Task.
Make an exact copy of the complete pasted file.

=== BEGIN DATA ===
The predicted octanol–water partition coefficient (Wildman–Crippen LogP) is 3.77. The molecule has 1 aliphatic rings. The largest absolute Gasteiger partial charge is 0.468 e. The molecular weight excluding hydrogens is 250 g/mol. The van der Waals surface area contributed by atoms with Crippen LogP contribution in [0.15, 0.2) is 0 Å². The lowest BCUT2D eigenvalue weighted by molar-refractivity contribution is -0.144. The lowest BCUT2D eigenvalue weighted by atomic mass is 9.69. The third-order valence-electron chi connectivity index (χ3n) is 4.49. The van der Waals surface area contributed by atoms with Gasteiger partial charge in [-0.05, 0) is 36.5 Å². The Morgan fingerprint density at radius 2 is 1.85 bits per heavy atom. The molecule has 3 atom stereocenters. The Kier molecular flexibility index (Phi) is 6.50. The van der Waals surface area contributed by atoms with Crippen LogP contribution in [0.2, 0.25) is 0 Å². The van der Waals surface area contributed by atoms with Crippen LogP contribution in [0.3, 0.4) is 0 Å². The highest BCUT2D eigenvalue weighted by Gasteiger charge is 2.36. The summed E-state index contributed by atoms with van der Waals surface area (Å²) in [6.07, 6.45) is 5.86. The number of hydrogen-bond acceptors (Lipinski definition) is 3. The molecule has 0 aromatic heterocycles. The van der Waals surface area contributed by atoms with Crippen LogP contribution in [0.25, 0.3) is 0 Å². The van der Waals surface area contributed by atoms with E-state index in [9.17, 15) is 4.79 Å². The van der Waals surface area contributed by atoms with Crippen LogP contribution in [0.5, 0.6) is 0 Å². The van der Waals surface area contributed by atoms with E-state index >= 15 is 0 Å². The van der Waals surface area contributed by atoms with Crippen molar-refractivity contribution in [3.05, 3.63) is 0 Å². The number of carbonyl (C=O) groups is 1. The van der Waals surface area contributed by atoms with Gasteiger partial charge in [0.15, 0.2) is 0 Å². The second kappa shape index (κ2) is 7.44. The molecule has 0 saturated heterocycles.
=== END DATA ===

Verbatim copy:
The predicted octanol–water partition coefficient (Wildman–Crippen LogP) is 3.77. The molecule has 1 aliphatic rings. The largest absolute Gasteiger partial charge is 0.468 e. The molecular weight excluding hydrogens is 250 g/mol. The van der Waals surface area contributed by atoms with Crippen LogP contribution in [0.15, 0.2) is 0 Å². The lowest BCUT2D eigenvalue weighted by molar-refractivity contribution is -0.144. The lowest BCUT2D eigenvalue weighted by atomic mass is 9.69. The third-order valence-electron chi connectivity index (χ3n) is 4.49. The van der Waals surface area contributed by atoms with Gasteiger partial charge in [-0.05, 0) is 36.5 Å². The Morgan fingerprint density at radius 2 is 1.85 bits per heavy atom. The molecule has 3 atom stereocenters. The Kier molecular flexibility index (Phi) is 6.50. The van der Waals surface area contributed by atoms with Crippen LogP contribution in [0.2, 0.25) is 0 Å². The van der Waals surface area contributed by atoms with Crippen LogP contribution in [0.3, 0.4) is 0 Å². The highest BCUT2D eigenvalue weighted by Gasteiger charge is 2.36. The summed E-state index contributed by atoms with van der Waals surface area (Å²) in [6.07, 6.45) is 5.86. The number of hydrogen-bond acceptors (Lipinski definition) is 3. The molecule has 0 aromatic heterocycles. The van der Waals surface area contributed by atoms with Crippen LogP contribution in [0.25, 0.3) is 0 Å². The van der Waals surface area contributed by atoms with E-state index in [9.17, 15) is 4.79 Å². The van der Waals surface area contributed by atoms with Crippen LogP contribution in [0.5, 0.6) is 0 Å². The van der Waals surface area contributed by atoms with E-state index >= 15 is 0 Å². The van der Waals surface area contributed by atoms with Crippen molar-refractivity contribution in [3.05, 3.63) is 0 Å². The number of carbonyl (C=O) groups is 1. The van der Waals surface area contributed by atoms with Gasteiger partial charge in [0.15, 0.2) is 0 Å². The second kappa shape index (κ2) is 7.44. The molecule has 0 saturated heterocycles.